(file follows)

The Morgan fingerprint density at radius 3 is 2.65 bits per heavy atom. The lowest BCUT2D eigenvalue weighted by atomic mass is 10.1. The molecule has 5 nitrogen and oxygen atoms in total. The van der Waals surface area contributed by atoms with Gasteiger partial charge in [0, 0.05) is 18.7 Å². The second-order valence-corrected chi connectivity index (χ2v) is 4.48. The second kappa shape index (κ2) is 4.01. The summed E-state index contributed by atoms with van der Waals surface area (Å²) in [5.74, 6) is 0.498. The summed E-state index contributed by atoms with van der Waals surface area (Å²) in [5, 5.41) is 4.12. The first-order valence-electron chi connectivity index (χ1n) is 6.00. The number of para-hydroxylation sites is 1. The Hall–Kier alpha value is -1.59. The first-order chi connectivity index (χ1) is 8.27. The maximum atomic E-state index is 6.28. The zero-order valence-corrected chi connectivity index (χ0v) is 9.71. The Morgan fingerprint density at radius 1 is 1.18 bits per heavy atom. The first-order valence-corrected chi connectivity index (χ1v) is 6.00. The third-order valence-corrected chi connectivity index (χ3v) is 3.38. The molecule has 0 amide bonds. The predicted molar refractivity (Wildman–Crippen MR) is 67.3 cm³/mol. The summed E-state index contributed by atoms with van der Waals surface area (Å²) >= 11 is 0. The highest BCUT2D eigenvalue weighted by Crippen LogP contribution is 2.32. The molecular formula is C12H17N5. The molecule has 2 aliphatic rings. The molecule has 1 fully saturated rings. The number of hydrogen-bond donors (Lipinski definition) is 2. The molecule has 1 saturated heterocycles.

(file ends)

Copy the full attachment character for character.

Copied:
The Morgan fingerprint density at radius 3 is 2.65 bits per heavy atom. The lowest BCUT2D eigenvalue weighted by atomic mass is 10.1. The molecule has 5 nitrogen and oxygen atoms in total. The van der Waals surface area contributed by atoms with Gasteiger partial charge in [0, 0.05) is 18.7 Å². The second-order valence-corrected chi connectivity index (χ2v) is 4.48. The second kappa shape index (κ2) is 4.01. The summed E-state index contributed by atoms with van der Waals surface area (Å²) in [5.74, 6) is 0.498. The summed E-state index contributed by atoms with van der Waals surface area (Å²) in [5, 5.41) is 4.12. The first-order valence-electron chi connectivity index (χ1n) is 6.00. The number of para-hydroxylation sites is 1. The Hall–Kier alpha value is -1.59. The first-order chi connectivity index (χ1) is 8.27. The maximum atomic E-state index is 6.28. The zero-order valence-corrected chi connectivity index (χ0v) is 9.71. The Morgan fingerprint density at radius 1 is 1.18 bits per heavy atom. The first-order valence-corrected chi connectivity index (χ1v) is 6.00. The third-order valence-corrected chi connectivity index (χ3v) is 3.38. The molecule has 0 amide bonds. The predicted molar refractivity (Wildman–Crippen MR) is 67.3 cm³/mol. The summed E-state index contributed by atoms with van der Waals surface area (Å²) >= 11 is 0. The highest BCUT2D eigenvalue weighted by Crippen LogP contribution is 2.32. The molecular formula is C12H17N5. The molecule has 2 aliphatic rings. The molecule has 1 fully saturated rings. The number of hydrogen-bond donors (Lipinski definition) is 2. The molecule has 1 saturated heterocycles.